I have searched and asked others for the answer to this but have come up dry: what is the name or technique in music where musical notes approximate/imitate speech? Note that I am not talking about vocoders where speech is modulated by tones or notes, but rather the technique of arranging notes so they sound similar in pitch/length to spoken syllables. An example is the intro to "Hot Blooded" by Foreigner.

  • speech is music (sound in general) too so it doesn't need an extra name rather you just transcribe the notes of words and try to play them as accurate as possible. I don't think there is any special technique for that other than hard work or a few tools in the trick bags such whammy bar for a laughter etc.
    – user1306
    Dec 30, 2012 at 13:07
  • Perhaps a better fit for English SE?
    – Luke_0
    Dec 31, 2012 at 16:11
  • Like this? (I'm referring to the piano that someone has added to the film scene. :-) Jan 1, 2013 at 23:44
  • Peter Ablinger wrote some wonderful pieces that imitate the speech of famous people so closely that you can almost hear the words. youtube.com/watch?v=ZN_o6nKwY5U Then he went the extra mile and built an electronic player piano that transcribes voice to notes automatically. youtube.com/watch?v=muCPjK4nGY4 Jan 3, 2013 at 5:47
  • I've seen many kinds of imitation in music; imitating human speech is just one kind. (Look up some Renaissance bird songs for more peculiar examples of imitation). I think they're just called imitation! My favorite example is Steve Vai's intro to "The Audience is Listening." :-)
    – Owen S.
    Jan 5, 2013 at 6:01

4 Answers 4


First I thought you meant something like this but it seems that's not the case...

I don't know if what you ask actually has a name or not. However, it seems that it could be a part of the more general idea that music and speech have much in common. In this case, if you would use long notes for short syllables and vice versa, or weak notes for strong syllables, low notes for words which would be naturally spoken in a higher pitch, and so on, the music would become incomprehensible or at least illogical.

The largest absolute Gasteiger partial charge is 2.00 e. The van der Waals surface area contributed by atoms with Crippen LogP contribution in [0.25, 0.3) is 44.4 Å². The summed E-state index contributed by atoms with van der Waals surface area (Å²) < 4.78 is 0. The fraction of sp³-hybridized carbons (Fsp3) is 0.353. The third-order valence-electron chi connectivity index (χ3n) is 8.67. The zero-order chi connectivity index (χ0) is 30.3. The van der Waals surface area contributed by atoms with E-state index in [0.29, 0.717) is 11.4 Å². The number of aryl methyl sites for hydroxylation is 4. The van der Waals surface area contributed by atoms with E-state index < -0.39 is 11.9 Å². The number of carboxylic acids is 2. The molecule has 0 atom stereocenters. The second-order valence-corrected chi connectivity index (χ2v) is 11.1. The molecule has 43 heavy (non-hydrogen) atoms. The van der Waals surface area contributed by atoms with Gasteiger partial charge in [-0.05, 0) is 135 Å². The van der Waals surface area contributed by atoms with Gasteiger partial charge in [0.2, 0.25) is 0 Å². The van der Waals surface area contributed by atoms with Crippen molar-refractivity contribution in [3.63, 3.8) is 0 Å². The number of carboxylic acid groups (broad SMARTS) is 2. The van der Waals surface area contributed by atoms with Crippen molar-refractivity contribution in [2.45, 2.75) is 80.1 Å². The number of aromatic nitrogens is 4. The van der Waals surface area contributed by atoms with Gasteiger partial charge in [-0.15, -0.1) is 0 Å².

So, in general, to make music and text go well together, you would at least get the proportions approximately similar, only breaking them when you know what you're doing. Music matching syllables exactly would then just be an extreme case of this. Perhaps the term rhetoric in music could get you further.

In the intro of the piece you mentioned the notes are just the first notes of the main melody, which again seems to be composed according to these principles.


"Musical notes that approximate/imitate speech..." could be categorized as musical onomatopoeia -- music which imitates sounds of the environment including speech.

However, based on your example of Hot Blooded, I think that you are instead looking to describe musical notes that outline a sung melody. If so, I think that the best term for this is simply lyrical melody.


Vocal imitation or vocal mimicry.

  • 5
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    Jan 18 at 23:57

I have searched and asked others for the answer to this but have come Up dry: what is the name or technique in music where musical notes approximate/imitate speech?


Recitative (/ˌrɛsɪtəˈtiːv/, also known by its Italian name recitativo ([retʃitaˈtiːvo]) is a style of delivery (much used in operas, oratorios, and cantatas) in which a singer is allowed to adopt the rhythms and delivery of ordinary speech. Recitative does not repeat lines as formally composed songs do. It resembles sung ordinary speech more than a formal musical composition.


  • Nice find, but that seems more about integrating real speech into music, rather than imitating it. Jan 19 at 7:17

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